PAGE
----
What Grinds My Gears RyanGosling2

Published on January 26th, 2015 | by Guest Contributor


Sexual Harassment in Roller Derby Announcing

By Emilie C. Samuelsen, a.k.a. Slamlet

To be completely truthful, when I have a roller derby game I hardly listen to the announcers. Usually, I am so focused on actually playing the game that I forget announcers even exist. I’ve recently become far more aware of what’s being said over the mic at these beloved events, and I have a serious bone to pick with the Derby World.

One weekend, some leaguemates and I participated in a mixed scrimmage event hosted by a small league a couple hours away from our home base. The event consisted of a women’s bout and a co-ed bout, promising to be an evening of good ol’ derby fun. These kinds of events attract a hodgepodge of skaters hailing from all different leagues (some more nearby than others) and bringing to the table a wide array of skill and experience levels. At the time, I had been binging on mixed scrimmages hosted by other leagues for weeks in order to satisfy my derby addiction during the off-season, meet other skaters from different leagues, and have some fun with a few of my own leaguemates. Mixed scrimmages present a challenge because you don’t know what to expect from the skaters you are playing with or against. I was prepared for that. What I wasn’t prepared for was to witness the disrespect and public sexual harassment of teammates, friends, and strangers alike.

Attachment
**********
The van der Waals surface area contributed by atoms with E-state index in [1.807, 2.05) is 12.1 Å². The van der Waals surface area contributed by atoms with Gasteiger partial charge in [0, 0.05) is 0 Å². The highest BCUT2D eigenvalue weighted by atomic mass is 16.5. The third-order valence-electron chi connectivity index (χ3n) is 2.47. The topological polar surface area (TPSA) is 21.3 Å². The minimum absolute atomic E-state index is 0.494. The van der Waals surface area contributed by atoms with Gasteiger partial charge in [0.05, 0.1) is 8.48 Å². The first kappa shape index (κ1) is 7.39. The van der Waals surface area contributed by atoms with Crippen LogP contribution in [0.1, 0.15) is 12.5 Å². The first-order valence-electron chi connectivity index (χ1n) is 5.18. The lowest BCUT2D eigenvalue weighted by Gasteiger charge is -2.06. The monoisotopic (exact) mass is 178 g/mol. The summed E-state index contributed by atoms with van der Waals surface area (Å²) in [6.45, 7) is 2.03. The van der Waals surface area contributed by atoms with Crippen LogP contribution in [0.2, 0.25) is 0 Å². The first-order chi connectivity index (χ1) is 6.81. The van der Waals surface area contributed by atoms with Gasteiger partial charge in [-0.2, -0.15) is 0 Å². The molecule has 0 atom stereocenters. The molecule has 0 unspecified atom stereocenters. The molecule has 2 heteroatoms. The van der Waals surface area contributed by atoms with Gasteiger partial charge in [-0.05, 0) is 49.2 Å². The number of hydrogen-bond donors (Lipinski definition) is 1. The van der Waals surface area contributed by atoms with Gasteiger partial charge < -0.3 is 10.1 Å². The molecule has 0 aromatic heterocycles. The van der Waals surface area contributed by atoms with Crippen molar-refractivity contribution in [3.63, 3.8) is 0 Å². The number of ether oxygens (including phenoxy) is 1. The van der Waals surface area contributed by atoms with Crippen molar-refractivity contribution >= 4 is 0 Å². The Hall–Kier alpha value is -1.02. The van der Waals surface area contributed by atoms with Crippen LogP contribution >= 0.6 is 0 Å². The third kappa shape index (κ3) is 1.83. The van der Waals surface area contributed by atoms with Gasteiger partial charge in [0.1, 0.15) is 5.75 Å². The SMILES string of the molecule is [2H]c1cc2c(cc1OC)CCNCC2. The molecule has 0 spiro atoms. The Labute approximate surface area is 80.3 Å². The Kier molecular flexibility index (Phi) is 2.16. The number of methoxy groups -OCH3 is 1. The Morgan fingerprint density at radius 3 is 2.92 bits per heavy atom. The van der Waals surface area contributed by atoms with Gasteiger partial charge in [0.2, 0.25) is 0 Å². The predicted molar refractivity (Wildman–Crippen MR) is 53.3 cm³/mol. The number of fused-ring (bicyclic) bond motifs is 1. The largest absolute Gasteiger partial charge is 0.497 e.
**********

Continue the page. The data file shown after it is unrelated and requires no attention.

After returning from a particularly taxing jam during the co-ed bout, I returned to my bench and sat down while taking a swig from my water bottle. One of my dearest leaguemates was playing for the opposite team that night and stepped up to the jam line with the stripe on her helmet and her game face on. That night, she had slipped her shimmery Canadian flag booty shorts on over her compression pants and wore them with pride. While the other skaters arranged themselves on the track in preparation for the whistle, my attention was suddenly driven to the announcer for what may have been the first time all night.

“[Skater X] steps onto the track, and her shorts have me singing ‘O Canada!’ My flagstaff is at full mast!”